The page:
by Ernest Hogan
I’ve got another story out -- Novaheads, a postcyberpunk romp with a futuristic masked Mexican wrestler and a drug made from weaponized chili. It’s in Super Stories of Heroes and Villains edited by Claude Lalumière. I’ve written about its origin and long, twisted path to publication on my blog, Mondo Ernesto.
Here, I’d like to explore the lucha libre tradition -- specifically, Jesús Murciélago Velázquez. No, Murciélago (Bat) isn’t his real name. His parents named him Jesús Velázquez Quintero. He became know as El Murciélago Enmascarado when he wrestled in a black hood, trunks, and boots. He also wore a black cape into the ring, and, according to Dan Madigan in Mondo Lucha A Go-Go: The Bizarre and Honorable World of Wild Mexican Wrestling: he would carry a sack full of live bats and release them into the crowd before the match started.
Fantástico! What a showman! Death metal bands would love to do that. Imagine the legal/insurance complications it would cause . . .
And for those of you who don’t believe that it could be done, here’s a video with him entering the ring, without a mask, but with his cape, releasing bats:
The debut match of El Murciélago Enmascarado was April 3, 1938. Batman first appeared in Detective Comics #27, in May, 1939. That’s almost a year later. Velázquez may qualify as the original Batman.
We can’t tell if Bob Kane and Bill Finger had any way of knowing about Mexican wrestling at the time, but if they did, there may be an argument for a case of cultural appropriation here.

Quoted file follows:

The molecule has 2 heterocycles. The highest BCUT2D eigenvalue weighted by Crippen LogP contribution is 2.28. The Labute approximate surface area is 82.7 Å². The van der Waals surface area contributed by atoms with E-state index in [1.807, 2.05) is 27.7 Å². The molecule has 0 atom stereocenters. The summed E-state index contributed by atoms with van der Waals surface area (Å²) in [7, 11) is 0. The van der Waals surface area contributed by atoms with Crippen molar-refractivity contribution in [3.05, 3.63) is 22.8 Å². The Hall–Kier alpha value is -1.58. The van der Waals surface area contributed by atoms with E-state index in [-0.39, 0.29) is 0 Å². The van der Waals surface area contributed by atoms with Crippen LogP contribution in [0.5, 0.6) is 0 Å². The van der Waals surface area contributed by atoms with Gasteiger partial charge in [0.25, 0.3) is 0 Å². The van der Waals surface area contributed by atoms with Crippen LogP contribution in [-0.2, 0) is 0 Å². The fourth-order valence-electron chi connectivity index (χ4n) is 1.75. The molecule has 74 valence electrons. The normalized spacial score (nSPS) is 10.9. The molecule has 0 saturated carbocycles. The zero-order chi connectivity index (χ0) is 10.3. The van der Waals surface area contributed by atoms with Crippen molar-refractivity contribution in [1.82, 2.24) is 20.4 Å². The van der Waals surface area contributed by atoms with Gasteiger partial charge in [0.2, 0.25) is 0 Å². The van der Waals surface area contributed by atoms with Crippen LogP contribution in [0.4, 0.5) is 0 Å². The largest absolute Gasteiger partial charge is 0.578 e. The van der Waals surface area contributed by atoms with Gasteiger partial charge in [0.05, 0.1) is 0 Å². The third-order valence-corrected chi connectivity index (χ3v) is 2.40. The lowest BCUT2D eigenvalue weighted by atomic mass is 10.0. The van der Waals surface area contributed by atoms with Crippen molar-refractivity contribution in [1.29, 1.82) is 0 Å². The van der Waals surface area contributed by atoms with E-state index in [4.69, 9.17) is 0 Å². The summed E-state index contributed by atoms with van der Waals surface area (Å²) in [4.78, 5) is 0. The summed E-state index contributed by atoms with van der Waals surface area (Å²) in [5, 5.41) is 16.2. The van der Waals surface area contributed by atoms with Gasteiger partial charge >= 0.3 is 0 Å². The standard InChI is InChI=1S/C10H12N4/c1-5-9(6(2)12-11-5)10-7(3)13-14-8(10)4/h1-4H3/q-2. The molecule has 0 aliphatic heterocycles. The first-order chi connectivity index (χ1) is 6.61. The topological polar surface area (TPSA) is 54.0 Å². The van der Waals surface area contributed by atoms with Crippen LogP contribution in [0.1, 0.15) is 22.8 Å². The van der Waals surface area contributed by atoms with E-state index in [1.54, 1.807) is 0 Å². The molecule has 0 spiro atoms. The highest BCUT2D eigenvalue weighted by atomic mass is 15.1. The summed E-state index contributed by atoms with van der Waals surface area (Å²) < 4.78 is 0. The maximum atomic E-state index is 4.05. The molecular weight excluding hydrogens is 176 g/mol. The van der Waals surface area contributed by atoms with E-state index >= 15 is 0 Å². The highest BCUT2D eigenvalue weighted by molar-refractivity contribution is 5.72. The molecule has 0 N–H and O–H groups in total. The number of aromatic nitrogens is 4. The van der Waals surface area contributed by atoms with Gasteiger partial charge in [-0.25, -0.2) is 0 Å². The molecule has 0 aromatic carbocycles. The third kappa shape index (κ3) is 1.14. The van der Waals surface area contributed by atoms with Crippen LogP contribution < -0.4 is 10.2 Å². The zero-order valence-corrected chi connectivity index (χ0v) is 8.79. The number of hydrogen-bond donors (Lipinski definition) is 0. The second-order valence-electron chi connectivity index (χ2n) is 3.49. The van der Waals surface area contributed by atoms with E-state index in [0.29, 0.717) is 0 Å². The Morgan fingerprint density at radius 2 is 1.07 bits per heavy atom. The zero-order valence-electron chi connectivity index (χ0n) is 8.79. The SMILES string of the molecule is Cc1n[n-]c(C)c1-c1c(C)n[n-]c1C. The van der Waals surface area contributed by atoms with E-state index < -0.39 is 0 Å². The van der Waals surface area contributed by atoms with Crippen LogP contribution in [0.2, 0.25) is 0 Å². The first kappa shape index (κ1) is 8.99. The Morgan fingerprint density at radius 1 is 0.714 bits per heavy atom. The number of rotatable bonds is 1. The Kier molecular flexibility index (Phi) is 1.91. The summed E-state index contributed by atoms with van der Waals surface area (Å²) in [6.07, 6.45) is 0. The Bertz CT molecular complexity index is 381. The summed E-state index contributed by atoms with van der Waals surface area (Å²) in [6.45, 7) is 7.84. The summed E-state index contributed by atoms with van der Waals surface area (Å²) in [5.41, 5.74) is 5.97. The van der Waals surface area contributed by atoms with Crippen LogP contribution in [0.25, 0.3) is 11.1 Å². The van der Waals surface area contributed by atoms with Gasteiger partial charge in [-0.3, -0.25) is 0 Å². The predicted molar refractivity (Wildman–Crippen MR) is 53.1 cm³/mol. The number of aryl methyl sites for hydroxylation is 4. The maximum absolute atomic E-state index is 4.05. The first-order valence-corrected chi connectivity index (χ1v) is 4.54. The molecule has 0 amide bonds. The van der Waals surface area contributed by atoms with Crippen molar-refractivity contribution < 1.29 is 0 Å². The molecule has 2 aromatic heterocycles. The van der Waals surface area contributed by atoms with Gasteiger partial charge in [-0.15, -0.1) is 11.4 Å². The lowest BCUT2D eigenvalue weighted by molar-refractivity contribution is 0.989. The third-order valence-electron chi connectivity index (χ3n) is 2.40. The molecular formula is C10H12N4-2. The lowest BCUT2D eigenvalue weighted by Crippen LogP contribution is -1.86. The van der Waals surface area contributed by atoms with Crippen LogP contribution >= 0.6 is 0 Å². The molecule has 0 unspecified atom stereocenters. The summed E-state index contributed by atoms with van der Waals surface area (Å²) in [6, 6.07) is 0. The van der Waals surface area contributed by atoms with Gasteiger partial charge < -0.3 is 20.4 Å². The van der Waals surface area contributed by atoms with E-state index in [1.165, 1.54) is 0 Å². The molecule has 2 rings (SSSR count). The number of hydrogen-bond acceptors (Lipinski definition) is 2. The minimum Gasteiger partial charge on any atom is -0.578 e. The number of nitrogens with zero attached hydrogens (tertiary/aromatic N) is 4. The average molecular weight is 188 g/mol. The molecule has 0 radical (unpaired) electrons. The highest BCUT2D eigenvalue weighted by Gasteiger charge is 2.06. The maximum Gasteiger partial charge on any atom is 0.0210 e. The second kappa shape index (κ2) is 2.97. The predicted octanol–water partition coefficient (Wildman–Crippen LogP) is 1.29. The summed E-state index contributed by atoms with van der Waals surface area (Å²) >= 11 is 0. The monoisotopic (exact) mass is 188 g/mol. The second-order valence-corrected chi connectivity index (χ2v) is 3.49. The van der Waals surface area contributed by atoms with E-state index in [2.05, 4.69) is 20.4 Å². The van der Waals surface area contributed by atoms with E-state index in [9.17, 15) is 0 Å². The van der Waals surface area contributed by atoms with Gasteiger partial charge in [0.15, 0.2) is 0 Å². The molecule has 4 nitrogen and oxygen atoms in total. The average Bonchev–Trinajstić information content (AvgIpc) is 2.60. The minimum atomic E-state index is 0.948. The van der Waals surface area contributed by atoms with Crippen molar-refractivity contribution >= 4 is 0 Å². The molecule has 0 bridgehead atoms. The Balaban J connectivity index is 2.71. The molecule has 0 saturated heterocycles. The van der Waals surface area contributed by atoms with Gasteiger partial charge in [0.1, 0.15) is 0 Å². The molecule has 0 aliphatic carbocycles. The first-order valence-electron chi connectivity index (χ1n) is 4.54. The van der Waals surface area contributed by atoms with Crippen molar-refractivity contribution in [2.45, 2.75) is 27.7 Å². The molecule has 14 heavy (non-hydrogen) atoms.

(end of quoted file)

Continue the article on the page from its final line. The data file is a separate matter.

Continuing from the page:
Even though his influence on American comic books is debatable, Velázquez was one of wrestlers who helped create the weird world of lucha libre, one of the first to wear a mask. He was known for knocking the eye out of Merced Gómez in the ring, though some say Gómez actually lost his eye in his earlier career as a boxer. Like the bat-release, it helped create the drama and legend of El Murciélago Enmascarado.
When a younger wrestler tried to use the name El Murciélago Enmascarado II, he sued. The young wrestler later obtained a silver mask and took the name Santo.
He was also the first luchador to be unmasked in the ring, which didn’t end his career -- he wrestled until 1955.
This was not the end of Jesús Murciélago Velázquez, who used the “bat” as part of his name in his career as an actor and screenwriter.
According to Internet Movie Database, he wrote 25 movies -- some starring Santo -- and not just the lucha libre genre, but horror, adventure, drama, comedy, crime, western, musical, and even a Pancho Villa biopic.
As an actor he usually played himself and wrestled. American monster movie fans may have seen him in Doctor of Doom and Wrestling Women vs the Aztec Mummy.
He was a true renaissance luchador!